"When Dynamite First Offered Me The Gig I Said No." – Matt Wagner On Writing The Spirit

Leah Moore, writer of Swords of Sorrow: Dejah Thoris & Irene Adler #3, talks with writer Matt Wagner about The Spirit #2, both on sale now. Cover art by Eric Powell.

Spirit02CovAPowellLEAH MOORE: A Spirit comic needs action, humor, bags and bags of noir, and then some weird, to keep the reader on their toes. You have nailed all these things and the art is stunning. I'm guessing you are pleased with how it's turned out, but wasn't it terrifying filling the biggest shoes in comics? 

MATT WAGNER: Well first off, Leah…thanks for the kind words.  And, yeah…I'm very pleased with how this is all turning out.  Truth be told, when Dynamite first offered me this gig, I said "No"…twice.  Not so much out of fear but rather because I felt like I just really had nothing to add to such a rich and honored legacy.  But, the publisher and editor-in-chief both kept at me until I finally acquiesced and decided to give it a shot.  One of the ways I feel we're striking new ground with the character is in telling a long-form narrative.  Obviously, Eisner pretty much nailed every possible angle of the comic-book short story since The Spirit's original adventures were all delivered in 7-page installments.  Our story and our mystery gradually unfold over a full 12 issue arc and, by the end, I think readers will be happy to discover that we do bring a whole new something to this iconic character.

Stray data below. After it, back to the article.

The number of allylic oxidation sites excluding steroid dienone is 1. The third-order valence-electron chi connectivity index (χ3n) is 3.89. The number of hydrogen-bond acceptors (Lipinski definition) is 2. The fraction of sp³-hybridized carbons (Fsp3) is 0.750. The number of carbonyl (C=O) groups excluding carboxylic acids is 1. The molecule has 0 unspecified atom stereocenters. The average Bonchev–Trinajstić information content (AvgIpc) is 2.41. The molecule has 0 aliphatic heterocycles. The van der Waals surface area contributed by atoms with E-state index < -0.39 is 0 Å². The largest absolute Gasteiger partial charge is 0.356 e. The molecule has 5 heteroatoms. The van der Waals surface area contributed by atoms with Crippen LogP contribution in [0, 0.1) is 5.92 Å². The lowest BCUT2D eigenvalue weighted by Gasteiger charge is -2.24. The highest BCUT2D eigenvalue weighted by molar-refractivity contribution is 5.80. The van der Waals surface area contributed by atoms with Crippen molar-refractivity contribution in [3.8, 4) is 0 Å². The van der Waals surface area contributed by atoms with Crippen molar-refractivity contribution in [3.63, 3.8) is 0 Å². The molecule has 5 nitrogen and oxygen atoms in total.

LM: I am so happy to see Ebony White given the role and the dialogue he deserves. We might not be living in the world Eisner wrote the Spirit in, but comics still has a habit of making POC minor characters, or token characters there to make a book seem diverse. By putting Ebony front and center, you seem to be addressing that head on. Is that a fair assessment?

MW: Yeah, I found that I just couldn't ignore the character of Ebony as many readers have since said that they expected me to do. Despite the minstrel-show trappings of the character and his time period, I found that I had a real fondness for Ebony. The solution for to how to handle him from a modern perspective just seemed rather natural. When I discussed what I intended to do with the series' artist, Dan Schkade, he said, "When you think about it…Ebony is an urban orphan who (underage) drives a gypsy cab and in the evenings hangs out with a detective who's presumed dead and fights crime under the guise of a masked alter-ego. That's pretty badass!"  I also really enjoy writing the give-and-take that he and Sammy have in working together.  When I found (via my "research assistant" for this gig, Denis Kitchen) that Sammy never had an assigned last name in the old days, I dubbed him with the Dizzy Dean-esque moniker of "Strunk" due to his baseball origins (as in, "OY!  He strunk out!"). This let me kick off their introduction in this new series with the grammar based meta-joke that their detective agency operates under the shingle of "Strunk and White"…firmly and quickly establishing that this isn't the Pidgin-English version of Ebony we'd seen in the past.